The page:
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Fix it or trade it

Andy Overbay for Progressive Dairyman Published on 28 September 2018

Should I fix that aging tractor or piece of equipment or trade it (or scrap it) and purchase a new one? That has always been a daunting question and, in times of tight- to no-profit margins, that question takes on all kinds of new layers.

On the surface, it would seem repairing what you have is always the cheapest route, but with the growing sophistication of equipment and the cost of skilled labour to properly get the job done, this may not always be the case.



From personal experience, one thing I have learned is: While repairs can be done at a reasonable cost, repairing one component on a tractor, truck, implement or milking equipment can prevent another component from failing in the very near future.

However, rebuilding a transmission or an engine doesn’t necessarily prevent the master cylinder from failing or a control module from parking you on the side of the highway.

A neighbour of mine who was an owner-operator of an over-the-road semi once shared he traded his trucks when they reached a certain mileage limit.

For years, he had been rebuilding his old trucks but decided the costs of payments on a new vehicle were actually cheaper than the continued costs of repair done on a truck without a warranty.

One piece of the puzzle difficult to calculate sometimes is how new technology will enhance the performance of the new purchase.


While it is also possible the new technologies may not be wanted (the need for DEF in Tier IV engines as an example), it is funny how quickly a few bells and whistles become a “must have.”

In 2014, I spent over $7,500 to repair an aging pickup truck. When I began the process, I had no intention on trading for a new vehicle but, as I reflected on not only how much money was being spent but how long I was having to be without my old friend, I came to realize I no longer owned the truck – but it was quickly beginning to own me.

After its last repair failed to get it to run reliably, I made the decision to end the relationship I was building with local garages and trade my old steed in on a new truck.

No truck that is diesel-powered is cheap, but what I soon found was: While I had to spend about $20 on DEF every 10,000 miles, the increased fuel efficiency of the new truck was saving me over $1,000 a month at the pump. The newer, much more reliable truck was actually paying for itself.

Is it possible this might be the case in your circumstance? Possibly, but to be sure, you need to do your research and have full knowledge of what it costs you to own the present piece of equipment.

Your tax returns will have a total figure on your repair expenditures, but how much of that total is attributed to the machinery in question?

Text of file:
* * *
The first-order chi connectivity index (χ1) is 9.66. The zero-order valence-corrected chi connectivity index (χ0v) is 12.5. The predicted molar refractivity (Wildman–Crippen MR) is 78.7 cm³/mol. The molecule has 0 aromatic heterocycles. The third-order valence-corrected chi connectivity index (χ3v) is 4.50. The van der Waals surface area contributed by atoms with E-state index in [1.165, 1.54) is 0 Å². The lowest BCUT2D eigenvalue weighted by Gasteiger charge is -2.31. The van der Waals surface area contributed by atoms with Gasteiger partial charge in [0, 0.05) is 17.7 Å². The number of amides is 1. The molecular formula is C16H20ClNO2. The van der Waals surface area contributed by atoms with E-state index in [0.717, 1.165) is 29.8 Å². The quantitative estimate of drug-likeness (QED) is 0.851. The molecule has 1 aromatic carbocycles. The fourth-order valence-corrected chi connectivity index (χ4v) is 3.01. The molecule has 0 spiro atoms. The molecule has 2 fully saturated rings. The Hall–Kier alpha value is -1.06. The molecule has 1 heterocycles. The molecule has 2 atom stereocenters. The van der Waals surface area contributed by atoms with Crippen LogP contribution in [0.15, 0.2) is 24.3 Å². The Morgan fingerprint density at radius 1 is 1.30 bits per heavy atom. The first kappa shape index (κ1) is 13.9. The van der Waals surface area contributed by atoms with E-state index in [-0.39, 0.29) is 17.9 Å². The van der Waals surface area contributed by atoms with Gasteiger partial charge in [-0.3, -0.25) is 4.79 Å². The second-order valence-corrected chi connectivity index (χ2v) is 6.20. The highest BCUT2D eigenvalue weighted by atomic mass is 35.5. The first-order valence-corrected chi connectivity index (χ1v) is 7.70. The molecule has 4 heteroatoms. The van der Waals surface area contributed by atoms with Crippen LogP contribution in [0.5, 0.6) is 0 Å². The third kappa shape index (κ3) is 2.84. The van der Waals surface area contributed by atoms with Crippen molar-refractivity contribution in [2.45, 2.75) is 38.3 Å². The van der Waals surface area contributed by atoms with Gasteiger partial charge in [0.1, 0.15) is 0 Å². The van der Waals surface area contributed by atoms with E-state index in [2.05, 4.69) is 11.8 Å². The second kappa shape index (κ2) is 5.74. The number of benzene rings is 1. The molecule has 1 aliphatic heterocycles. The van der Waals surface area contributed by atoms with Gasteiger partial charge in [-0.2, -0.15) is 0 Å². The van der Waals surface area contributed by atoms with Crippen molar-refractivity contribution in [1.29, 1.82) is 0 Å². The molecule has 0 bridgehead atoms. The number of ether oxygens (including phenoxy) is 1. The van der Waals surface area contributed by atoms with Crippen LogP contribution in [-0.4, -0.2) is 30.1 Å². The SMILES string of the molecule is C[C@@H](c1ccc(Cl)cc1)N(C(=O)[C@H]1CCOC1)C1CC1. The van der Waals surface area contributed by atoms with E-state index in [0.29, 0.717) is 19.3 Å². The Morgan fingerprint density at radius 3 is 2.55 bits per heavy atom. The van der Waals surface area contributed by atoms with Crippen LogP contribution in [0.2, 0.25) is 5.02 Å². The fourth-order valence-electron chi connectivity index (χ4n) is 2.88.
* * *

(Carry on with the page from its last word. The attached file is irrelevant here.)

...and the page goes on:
Also, tax returns reflect what you have already spent on repairs and are not necessarily representative of what may be coming down the road.

Turning to the internet, I found some great material coming from Iowa State University (ISU) regarding evaluating equipment, leasing and ownership costs.

William Edwards, retired ag economist and extension specialist at ISU, shared you can expect a continuously increasing cost of repair on equipment as it ages.

That makes sense, of course, but Edwards takes it a step further and graphs what you can expect to pay as a tractor ages and adds hours of operation to its tachometer.

For example, let’s say you have a two-wheel-drive tractor you use 400 hours per year. In 15 years, that tractor will be sporting 6,000 hours of experience.

From the graph Edwards assembled, you can expect the cost of ownership to be about 25 percent of its original purchase price in repairs to that aging tractor.

If you paid $100,000 for that tractor, it is reasonable to expect you will spend $25,000 on that machine this year and a little more than that next year.

With that figure in mind, you can now weigh how far that might go in replacing the tractor with a new model. At no point is there a free lunch.

You are merely shuffling where you spend your hard-earned dollars. You are evaluating a fixed cost (payments) versus a variable cost (repairs).

It needs to be said repair costs are truly variable. They may range from nonexistent to cripplingly high depending on your maintenance schedule and operating habits.

As Dad used to say, “If [the manufacturer] had meant for you to ride the clutch, they’d have made the pedal look like a stirrup.”

One added benefit you may find from replacing an aging tractor is: A new model adds to the pride and pleasure your labour takes from being part of your operation.

It is easy to say a new tractor won’t last long with operators who really don’t care about the state in which it returns to the shed, but my suggestion on that subject would be: Replacing the labourer may be the first step needed in improving your equipment’s life.

If nothing else, what you may find is: There is a benefit in how much manufacturers of new equipment are paying to ergonomics or the creature comforts of their products.

Not only will you find you can get more done, but your own aging parts may last a little longer too.  end mark

Andy Overbay holds a Ph.D. in ag education and has more than 40 years of hands-on dairy and farming experience.

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